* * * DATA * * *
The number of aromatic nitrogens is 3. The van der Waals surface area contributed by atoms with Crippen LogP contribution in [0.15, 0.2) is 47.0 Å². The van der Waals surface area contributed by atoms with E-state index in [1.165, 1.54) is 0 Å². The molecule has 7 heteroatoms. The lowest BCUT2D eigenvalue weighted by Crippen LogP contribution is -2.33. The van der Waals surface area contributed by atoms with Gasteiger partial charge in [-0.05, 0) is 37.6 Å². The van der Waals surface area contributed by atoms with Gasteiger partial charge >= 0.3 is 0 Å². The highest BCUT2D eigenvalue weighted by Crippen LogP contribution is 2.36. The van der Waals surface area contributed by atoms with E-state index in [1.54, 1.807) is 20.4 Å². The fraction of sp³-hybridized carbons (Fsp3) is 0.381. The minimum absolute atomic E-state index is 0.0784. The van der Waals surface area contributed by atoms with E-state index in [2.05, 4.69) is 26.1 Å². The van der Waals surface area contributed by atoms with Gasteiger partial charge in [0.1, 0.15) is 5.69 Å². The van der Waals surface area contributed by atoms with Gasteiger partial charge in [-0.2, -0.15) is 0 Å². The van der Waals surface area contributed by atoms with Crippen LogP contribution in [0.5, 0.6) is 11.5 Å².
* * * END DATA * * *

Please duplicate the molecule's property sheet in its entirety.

The number of aromatic nitrogens is 3. The van der Waals surface area contributed by atoms with Crippen LogP contribution in [0.15, 0.2) is 47.0 Å². The van der Waals surface area contributed by atoms with E-state index in [1.165, 1.54) is 0 Å². The molecule has 7 heteroatoms. The lowest BCUT2D eigenvalue weighted by Crippen LogP contribution is -2.33. The van der Waals surface area contributed by atoms with Gasteiger partial charge in [-0.05, 0) is 37.6 Å². The van der Waals surface area contributed by atoms with Gasteiger partial charge >= 0.3 is 0 Å². The highest BCUT2D eigenvalue weighted by Crippen LogP contribution is 2.36. The van der Waals surface area contributed by atoms with E-state index in [1.54, 1.807) is 20.4 Å². The fraction of sp³-hybridized carbons (Fsp3) is 0.381. The minimum absolute atomic E-state index is 0.0784. The van der Waals surface area contributed by atoms with E-state index in [2.05, 4.69) is 26.1 Å². The van der Waals surface area contributed by atoms with Gasteiger partial charge in [0.1, 0.15) is 5.69 Å². The van der Waals surface area contributed by atoms with Gasteiger partial charge in [-0.2, -0.15) is 0 Å². The van der Waals surface area contributed by atoms with Crippen LogP contribution in [0.5, 0.6) is 11.5 Å².